Regé-Jean Page has something to say to those who body-shamed Florence Pugh

"When the boys are out of line, have a word."

"When the boys are out of line, have a word."

Regé-Jean Page first stole our hearts as the Duke of Hastings in the first season of Bridgerton, and now he's gone up even further in our estimations.

Sharing Florence Pugh's Instagram post on his stories, Regé-Jean urged his male followers to be allies and call out behaviour that's "out of line."

According to Page Six, the British actor shared the following powerful words on his Instagram story:

“Read the caption. Take a look at yourself fellas. Then take a look at your mates and step up when it’s time to step up. When the boys are out of line, have a word. The weird thing about misogyny is men actually listen to other men. So do your bit, cos the next few years in particular are gonna be a really good time to listen, and take some responsibility, for everyone’s sake.”

British actress Florence Pugh addressed the abusive comments of body-shamers earlier this week. It came after the 26-year-old star had shared images of her wearing a sheer pink Valentino gown where her breasts and nipples were visible.

A photo posted by on

Noting the barrage of critical comments sent her way, Florence posted on her Instagram profile that she was well aware the dress would elicit a reaction. What she was more surprised by, she notes, is “how vulgar some of you men can be.”

Offering up some advice to those who criticised her outfit and breast size, Florence said: “Grow up. Respect people. Respect bodies. Respect all women. Respect humans. Life will get a whole lot easier, I promise.”

In her famed speech marking the launch of the United Nation's HeForShe campaign, Emma Watson called on men to help end gender inequality. She said: “Men - I would like to take this opportunity to extend your formal invitation. Gender equality is your issue too."

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In a similar vein, to tackle sexist abuse, men are also needed to call it out. A striking campaign launched recently by EE ahead of the UEFA Women's European Championships strongly highlights the role of men to act as an ally to women. It positions sexist abuse as an issue that men need to solve, with the advert slogan stating: ‘Not Her Problem.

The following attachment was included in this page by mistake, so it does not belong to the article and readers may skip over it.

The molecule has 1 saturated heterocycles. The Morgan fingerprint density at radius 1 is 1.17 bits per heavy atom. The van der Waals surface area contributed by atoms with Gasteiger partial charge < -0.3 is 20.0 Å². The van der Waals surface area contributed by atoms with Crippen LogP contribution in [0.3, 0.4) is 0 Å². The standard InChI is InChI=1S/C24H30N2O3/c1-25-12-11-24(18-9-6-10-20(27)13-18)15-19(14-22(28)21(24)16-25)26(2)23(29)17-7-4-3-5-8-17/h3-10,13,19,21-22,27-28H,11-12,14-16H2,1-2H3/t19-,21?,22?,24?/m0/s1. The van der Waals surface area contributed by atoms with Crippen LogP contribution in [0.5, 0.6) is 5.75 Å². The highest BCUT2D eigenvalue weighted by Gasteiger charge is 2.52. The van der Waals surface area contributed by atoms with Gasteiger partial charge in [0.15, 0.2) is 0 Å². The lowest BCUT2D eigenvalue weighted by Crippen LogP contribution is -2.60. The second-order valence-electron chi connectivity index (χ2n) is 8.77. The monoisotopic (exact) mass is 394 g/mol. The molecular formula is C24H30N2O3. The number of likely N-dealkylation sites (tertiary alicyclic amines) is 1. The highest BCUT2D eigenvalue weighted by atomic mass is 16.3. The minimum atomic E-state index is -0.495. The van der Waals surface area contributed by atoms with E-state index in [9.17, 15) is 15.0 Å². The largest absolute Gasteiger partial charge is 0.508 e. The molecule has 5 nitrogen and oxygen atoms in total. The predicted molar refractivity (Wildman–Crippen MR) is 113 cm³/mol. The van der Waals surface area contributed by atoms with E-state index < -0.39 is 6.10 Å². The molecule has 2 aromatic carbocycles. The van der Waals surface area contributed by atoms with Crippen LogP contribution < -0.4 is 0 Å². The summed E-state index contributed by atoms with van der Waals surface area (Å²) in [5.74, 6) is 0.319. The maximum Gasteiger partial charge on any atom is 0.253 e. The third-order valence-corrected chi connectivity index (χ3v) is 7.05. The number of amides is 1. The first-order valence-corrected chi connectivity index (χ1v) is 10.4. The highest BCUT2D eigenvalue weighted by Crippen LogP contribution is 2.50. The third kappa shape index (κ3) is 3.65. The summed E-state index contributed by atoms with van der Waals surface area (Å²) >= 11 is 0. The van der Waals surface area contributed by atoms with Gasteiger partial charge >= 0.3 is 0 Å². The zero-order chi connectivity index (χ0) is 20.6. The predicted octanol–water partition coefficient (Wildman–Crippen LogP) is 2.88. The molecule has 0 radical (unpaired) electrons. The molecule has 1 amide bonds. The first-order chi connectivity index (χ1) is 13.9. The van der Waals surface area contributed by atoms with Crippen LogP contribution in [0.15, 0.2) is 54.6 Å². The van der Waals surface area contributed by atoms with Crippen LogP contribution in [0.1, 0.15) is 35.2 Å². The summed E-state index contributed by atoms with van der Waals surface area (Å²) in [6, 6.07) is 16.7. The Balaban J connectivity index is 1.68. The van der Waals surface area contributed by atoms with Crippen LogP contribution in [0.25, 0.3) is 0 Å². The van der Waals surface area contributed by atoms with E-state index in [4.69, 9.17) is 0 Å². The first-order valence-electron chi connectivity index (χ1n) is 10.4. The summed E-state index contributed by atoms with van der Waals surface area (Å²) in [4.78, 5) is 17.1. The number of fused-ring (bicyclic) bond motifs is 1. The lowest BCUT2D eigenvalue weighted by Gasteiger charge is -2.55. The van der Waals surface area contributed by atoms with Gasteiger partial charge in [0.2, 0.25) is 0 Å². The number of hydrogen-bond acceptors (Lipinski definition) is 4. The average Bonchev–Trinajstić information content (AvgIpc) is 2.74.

It would seem Regé-Jean is firmly on the same page and we love to see it.

Amy Sedghi

Amy Sedghi is a freelance journalist, specialising in health and fitness, travel, beauty, sustainability and cycling.

Having started her career in The Guardian newsroom working with an award-winning team, Amy's proud to have reported on a variety of topics, speaking to a range of voices and travelling far and wide to do so. From interviews on ski lifts to writing up breaking stories outside courtrooms, Amy is used to reporting from a range of locations (she’s even been known to type up a story in a tent).

She also loves being active, spending time outdoors and travelling - with some of her favourite features she’s worked on combining all three. Cycling and eating her way round the Isle of Man, learning to sail on the Côte d'Azur and traversing the Caminito del Rey path in Spain are just some of her highlights.

Covering a diverse range of subjects appeals to Amy. One minute she may be writing about her online styling session with Katie Holmes’ stylist and the next she’s transporting readers to the basketball courts of Haringey where she joined a group trying to lower knife crime in the capital.

While at university, Amy was awarded The Media Society bursary. Following her stint at the Guardian, Amy worked at Google and as well as writing for Marie Claire, she regularly contributes interviews, features and articles to National Geographic Traveller, The Guardian, The Independent, The Telegraph, Stylist, Refinery29, Glorious Sport, Cycling Weekly and Rouleur.

When she’s not writing, Amy can be found trying to get through her towering stack of books-to-read, cycling down at Herne Hill Velodrome or looking for the next place to eat and drink with friends.